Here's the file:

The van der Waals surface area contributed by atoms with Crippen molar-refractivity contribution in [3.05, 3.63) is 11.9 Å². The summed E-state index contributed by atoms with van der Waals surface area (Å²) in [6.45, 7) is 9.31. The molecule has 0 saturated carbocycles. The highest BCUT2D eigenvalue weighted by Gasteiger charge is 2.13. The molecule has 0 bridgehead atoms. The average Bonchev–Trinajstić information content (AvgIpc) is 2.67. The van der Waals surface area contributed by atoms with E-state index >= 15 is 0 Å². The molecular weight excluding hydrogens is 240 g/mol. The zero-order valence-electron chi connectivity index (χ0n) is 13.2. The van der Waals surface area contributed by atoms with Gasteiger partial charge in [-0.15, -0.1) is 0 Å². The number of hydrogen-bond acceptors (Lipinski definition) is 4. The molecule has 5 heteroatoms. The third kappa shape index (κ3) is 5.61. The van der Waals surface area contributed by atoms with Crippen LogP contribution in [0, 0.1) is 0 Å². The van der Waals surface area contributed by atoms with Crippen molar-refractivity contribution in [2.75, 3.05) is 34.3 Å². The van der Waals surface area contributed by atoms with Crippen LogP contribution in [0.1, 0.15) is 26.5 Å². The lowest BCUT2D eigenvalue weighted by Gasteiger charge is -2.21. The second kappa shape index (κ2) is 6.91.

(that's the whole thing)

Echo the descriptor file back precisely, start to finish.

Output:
The van der Waals surface area contributed by atoms with Crippen molar-refractivity contribution in [3.05, 3.63) is 11.9 Å². The summed E-state index contributed by atoms with van der Waals surface area (Å²) in [6.45, 7) is 9.31. The molecule has 0 saturated carbocycles. The highest BCUT2D eigenvalue weighted by Gasteiger charge is 2.13. The molecule has 0 bridgehead atoms. The average Bonchev–Trinajstić information content (AvgIpc) is 2.67. The van der Waals surface area contributed by atoms with E-state index >= 15 is 0 Å². The molecular weight excluding hydrogens is 240 g/mol. The zero-order valence-electron chi connectivity index (χ0n) is 13.2. The van der Waals surface area contributed by atoms with Gasteiger partial charge in [-0.15, -0.1) is 0 Å². The number of hydrogen-bond acceptors (Lipinski definition) is 4. The molecule has 5 heteroatoms. The third kappa shape index (κ3) is 5.61. The van der Waals surface area contributed by atoms with Crippen LogP contribution in [0, 0.1) is 0 Å². The van der Waals surface area contributed by atoms with Crippen molar-refractivity contribution in [2.75, 3.05) is 34.3 Å². The van der Waals surface area contributed by atoms with Crippen LogP contribution in [0.1, 0.15) is 26.5 Å². The lowest BCUT2D eigenvalue weighted by Gasteiger charge is -2.21. The second kappa shape index (κ2) is 6.91.